Impact of pharmacists assisting with prescribing and undertaking medication review on oxycodone prescribing and supply for patients discharged from surgical wards

T. Tran, S.E. Taylor, A. Hardidge, D. Findakly, P. Aminian, R.A. Elliott

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12 Citations (Scopus)

Abstract

What is known and objectives: Overprescribing of oxycodone is a contributor to the epidemic of prescription opioid misuse and deaths. Practice models to optimize oxycodone prescribing and supply need to be evaluated. We explored the impact of pharmacist-assisted discharge prescribing and medication review on oxycodone prescribing and supply for patients discharged from surgical wards. Methods: A retrospective audit was conducted on two surgical inpatient wards following a 16-week prospective pre- and post-intervention study. During the pre-intervention period, discharge prescriptions were prepared by hospital doctors and then reviewed by a ward pharmacist (WP) before being dispensed. Post-intervention, prescriptions were prepared by a project pharmacist in consultation with hospital doctors and then reviewed by a WP and dispensed. Main endpoints were the following: Proportion of patients who were prescribed, and proportion supplied, oxycodone on discharge;. Median amount (milligrams) of oxycodone prescribed and supplied, for patients who were prescribed and supplied at least one oxycodone-containing preparation, respectively. Results: A total of 320 and 341 patients were evaluated pre- and post-intervention, respectively. Pre-intervention, 75.6% of patients were prescribed oxycodone; after WP review, 60.3% were supplied oxycodone (P<.01); the median amount both prescribed and supplied was 100 milligrams/patient. Post-intervention, 68.6% of patients were prescribed oxycodone; after WP review, 57.8% were supplied oxycodone (P<.01); median amount prescribed and supplied was 50 milligrams/patient (difference in amount prescribed and supplied: 50 milligrams, P<.01). What is new and conclusion: WP review of doctor-prepared prescriptions reduced the proportion of patients who were supplied oxycodone but not the amount supplied/patient. Having a pharmacist assist with prescribing reduced the amount of oxycodone supplied. © 2017 John Wiley & Sons Ltd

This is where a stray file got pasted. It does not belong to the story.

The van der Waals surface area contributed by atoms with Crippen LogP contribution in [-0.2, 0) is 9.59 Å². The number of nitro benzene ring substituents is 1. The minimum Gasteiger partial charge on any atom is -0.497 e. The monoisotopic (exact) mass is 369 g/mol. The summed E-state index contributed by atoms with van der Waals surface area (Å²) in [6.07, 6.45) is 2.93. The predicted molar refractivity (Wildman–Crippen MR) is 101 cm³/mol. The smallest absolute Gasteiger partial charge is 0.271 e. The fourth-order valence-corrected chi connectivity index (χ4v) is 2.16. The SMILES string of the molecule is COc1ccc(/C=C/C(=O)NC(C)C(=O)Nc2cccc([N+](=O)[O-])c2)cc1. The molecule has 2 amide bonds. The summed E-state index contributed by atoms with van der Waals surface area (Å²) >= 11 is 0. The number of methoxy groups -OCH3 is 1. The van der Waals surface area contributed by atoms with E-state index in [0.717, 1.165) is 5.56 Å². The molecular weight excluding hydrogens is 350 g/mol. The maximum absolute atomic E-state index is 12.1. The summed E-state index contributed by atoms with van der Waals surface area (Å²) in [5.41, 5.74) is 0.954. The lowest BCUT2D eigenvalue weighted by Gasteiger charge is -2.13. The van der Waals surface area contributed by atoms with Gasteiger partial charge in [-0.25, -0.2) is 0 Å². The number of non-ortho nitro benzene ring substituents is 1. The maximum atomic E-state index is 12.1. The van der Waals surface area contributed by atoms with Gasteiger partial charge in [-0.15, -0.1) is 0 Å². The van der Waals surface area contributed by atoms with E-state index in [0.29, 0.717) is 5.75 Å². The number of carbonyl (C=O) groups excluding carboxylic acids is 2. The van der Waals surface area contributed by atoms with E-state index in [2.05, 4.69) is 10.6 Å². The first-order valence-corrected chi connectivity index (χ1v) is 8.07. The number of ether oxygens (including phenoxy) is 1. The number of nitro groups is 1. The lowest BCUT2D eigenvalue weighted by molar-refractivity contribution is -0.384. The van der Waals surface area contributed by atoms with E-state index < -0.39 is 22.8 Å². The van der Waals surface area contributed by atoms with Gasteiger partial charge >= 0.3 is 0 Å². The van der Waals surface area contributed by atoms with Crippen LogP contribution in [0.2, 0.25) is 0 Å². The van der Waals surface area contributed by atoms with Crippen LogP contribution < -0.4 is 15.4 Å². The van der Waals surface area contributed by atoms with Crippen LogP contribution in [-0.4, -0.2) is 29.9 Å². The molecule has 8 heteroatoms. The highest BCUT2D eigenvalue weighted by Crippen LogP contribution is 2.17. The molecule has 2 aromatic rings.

Original languageEnglish
Pages (from-to)567-572
Number of pages6
JournalJournal of Clinical Pharmacy and Therapeutics
Volume42
Issue number5
DOIs
Publication statusPublished - Oct 2017

Keywords

  • Analgesics
  • Discharge prescription
  • Medication review
  • Oxycodone
  • Pharmacists
  • Prescribing
  • Surgery

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